For the first time, the Securities and Exchange Commission has included “electronic investment advice,” or advice offered through so-called robo-advisers, to its annual list of examination priorities, highlighting regulators’ concerns about investor risk as digital investment platforms continue to surge in popularity.
The SEC said it would examine registered investment advisers and broker-dealers that offer robo-advice services, putting automated advice first on its list of 2017 exam priorities, released Thursday.
“These priorities make clear we are continuing to focus on a wide range of issues impacting our markets, from traditional areas such as market-wide risks to new forms of technology including automated investment advice,” outgoing SEC Chairwoman Mary Jo White said.
Robo-advice services under scrutiny include those primarily interacting with investors online, such as Betterment, and those combining automation with access to financial professionals, so-calledhybrids such as Vanguard Group‘s Personal Advisor Services.
“Examinations will likely focus on registrants’ compliance programs, marketing, formulation of investment recommendations, data protection and disclosures relating to conflicts of interest,” according to the SEC. “We will also review firms’ compliance practices for overseeing algorithms that generate recommendations.”
“There’s been a lot of attention on robo-advisers this past year,” said Susan Krawczyk, partner at Sutherland Asbill & Brennan.
Ms. Krawczyk pointed to William Galvin, the Massachusetts securities regulator, who last year questioned the authenticityof robo-advisers marketing themselves as fiduciaries.
It’s an attractive area for regulators because it’s a “hot topic, current, technology-based and retail,” according to Amy Lynch, president and founder of FrontLine Compliance. “Really, for today’s regulator, those are the key bullet points.”
Jeremiah Williams, counsel at Ropes & Gray, said the SEC has a history of ramping up oversight when there’s innovation in the financial services industry.
Overall, there were 21 areas of focus in the SEC’s priorities list, which, according to Ms. Krawczyk, is largely similar to last year’s.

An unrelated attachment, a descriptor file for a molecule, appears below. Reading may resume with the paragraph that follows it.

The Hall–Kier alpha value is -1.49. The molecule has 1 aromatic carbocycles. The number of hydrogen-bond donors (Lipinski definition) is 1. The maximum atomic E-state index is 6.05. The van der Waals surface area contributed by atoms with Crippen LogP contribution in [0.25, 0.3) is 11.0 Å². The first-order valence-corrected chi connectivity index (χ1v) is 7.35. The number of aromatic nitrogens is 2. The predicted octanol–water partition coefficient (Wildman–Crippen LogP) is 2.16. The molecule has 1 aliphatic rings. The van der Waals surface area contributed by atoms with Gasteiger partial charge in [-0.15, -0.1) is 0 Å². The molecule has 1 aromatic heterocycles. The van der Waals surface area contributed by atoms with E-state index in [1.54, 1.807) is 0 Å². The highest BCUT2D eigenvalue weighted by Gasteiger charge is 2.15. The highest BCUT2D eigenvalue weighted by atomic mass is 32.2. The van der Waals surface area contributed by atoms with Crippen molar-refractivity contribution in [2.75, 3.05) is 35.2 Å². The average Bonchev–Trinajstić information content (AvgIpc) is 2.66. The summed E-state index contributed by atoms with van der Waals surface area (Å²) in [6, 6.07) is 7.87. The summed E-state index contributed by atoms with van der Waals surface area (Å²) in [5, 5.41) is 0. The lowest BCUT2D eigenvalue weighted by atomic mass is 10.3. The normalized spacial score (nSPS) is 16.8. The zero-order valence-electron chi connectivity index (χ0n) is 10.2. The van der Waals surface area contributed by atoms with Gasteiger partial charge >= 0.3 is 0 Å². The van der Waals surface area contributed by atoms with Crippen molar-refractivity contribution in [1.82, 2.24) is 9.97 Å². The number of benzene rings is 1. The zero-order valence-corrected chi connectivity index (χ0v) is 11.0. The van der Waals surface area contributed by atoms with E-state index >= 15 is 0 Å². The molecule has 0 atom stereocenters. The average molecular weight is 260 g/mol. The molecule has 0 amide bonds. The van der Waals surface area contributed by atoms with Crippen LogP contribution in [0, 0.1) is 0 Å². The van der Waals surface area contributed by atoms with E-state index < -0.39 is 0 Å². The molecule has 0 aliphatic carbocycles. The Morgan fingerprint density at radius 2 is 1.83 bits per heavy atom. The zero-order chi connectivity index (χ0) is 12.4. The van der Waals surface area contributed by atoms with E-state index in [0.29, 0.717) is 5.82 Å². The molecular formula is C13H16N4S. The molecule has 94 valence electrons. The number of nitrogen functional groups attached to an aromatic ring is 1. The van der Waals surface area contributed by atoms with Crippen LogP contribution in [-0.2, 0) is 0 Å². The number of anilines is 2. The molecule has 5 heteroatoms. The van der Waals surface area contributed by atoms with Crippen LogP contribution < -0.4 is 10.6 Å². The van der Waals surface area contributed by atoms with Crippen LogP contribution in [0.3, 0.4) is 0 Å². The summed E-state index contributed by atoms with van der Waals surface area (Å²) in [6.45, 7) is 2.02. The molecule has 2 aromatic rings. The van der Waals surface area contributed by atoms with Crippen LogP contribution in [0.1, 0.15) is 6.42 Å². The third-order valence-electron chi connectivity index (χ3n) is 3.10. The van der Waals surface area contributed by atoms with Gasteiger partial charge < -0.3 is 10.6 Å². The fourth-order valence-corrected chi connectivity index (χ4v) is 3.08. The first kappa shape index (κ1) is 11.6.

Other priorities for 2017 include: money market funds, recidivist representatives and their employers (or, those with prior records of misconduct), wrap-fee programs, exchange-traded funds, multibranch advisers, and senior investors.
One caveat to this list is that the SEC’s exam priorities are those of an administration that’s on its way out — the SEC under a Trump administration may prioritize different items, Ms. Lynch said.
However, she believes robo-advice would continue to be a priority in the new administration “based on the growth of the industry and the direction of the industry, especially as baby boomers continue to retire and more people are in need of advice.”
In addition to electronic investment advice, the SEC noted it would enhance its oversight of the Financial Industry Regulatory Authority Inc. It’s a new addition from last year’s exam priorities.
However, it’s something the SEC periodically notes in its priorities, and means the SEC will likely increase the number of its oversight examinations, according to Ms. Lynch.
“Broker-dealers should perhaps expect to see SEC examiners this year either in addition to or instead of Finra examiners, depending on what their exam schedule is,” she said.
“At a minimum, they’re trying to remind people of that oversight responsibility” of Finra, Mr. Willams said.